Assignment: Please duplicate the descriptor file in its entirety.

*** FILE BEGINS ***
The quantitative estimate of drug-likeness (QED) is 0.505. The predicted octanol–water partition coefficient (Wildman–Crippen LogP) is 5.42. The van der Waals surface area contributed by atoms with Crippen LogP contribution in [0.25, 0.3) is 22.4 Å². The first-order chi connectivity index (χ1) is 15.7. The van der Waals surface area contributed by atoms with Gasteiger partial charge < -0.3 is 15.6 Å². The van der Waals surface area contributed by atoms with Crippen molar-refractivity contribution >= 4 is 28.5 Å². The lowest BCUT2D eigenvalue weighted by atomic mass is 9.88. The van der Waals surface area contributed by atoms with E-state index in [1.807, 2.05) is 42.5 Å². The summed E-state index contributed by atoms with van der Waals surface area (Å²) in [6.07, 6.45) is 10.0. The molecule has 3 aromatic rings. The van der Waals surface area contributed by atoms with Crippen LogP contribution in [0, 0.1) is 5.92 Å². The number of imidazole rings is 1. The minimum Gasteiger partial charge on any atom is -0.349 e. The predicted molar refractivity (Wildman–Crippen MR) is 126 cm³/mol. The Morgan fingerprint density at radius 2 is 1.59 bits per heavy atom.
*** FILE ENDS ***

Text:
The quantitative estimate of drug-likeness (QED) is 0.505. The predicted octanol–water partition coefficient (Wildman–Crippen LogP) is 5.42. The van der Waals surface area contributed by atoms with Crippen LogP contribution in [0.25, 0.3) is 22.4 Å². The first-order chi connectivity index (χ1) is 15.7. The van der Waals surface area contributed by atoms with Gasteiger partial charge < -0.3 is 15.6 Å². The van der Waals surface area contributed by atoms with Crippen molar-refractivity contribution >= 4 is 28.5 Å². The lowest BCUT2D eigenvalue weighted by atomic mass is 9.88. The van der Waals surface area contributed by atoms with E-state index in [1.807, 2.05) is 42.5 Å². The summed E-state index contributed by atoms with van der Waals surface area (Å²) in [6.07, 6.45) is 10.0. The molecule has 3 aromatic rings. The van der Waals surface area contributed by atoms with Crippen LogP contribution in [0, 0.1) is 5.92 Å². The number of imidazole rings is 1. The minimum Gasteiger partial charge on any atom is -0.349 e. The predicted molar refractivity (Wildman–Crippen MR) is 126 cm³/mol. The Morgan fingerprint density at radius 2 is 1.59 bits per heavy atom.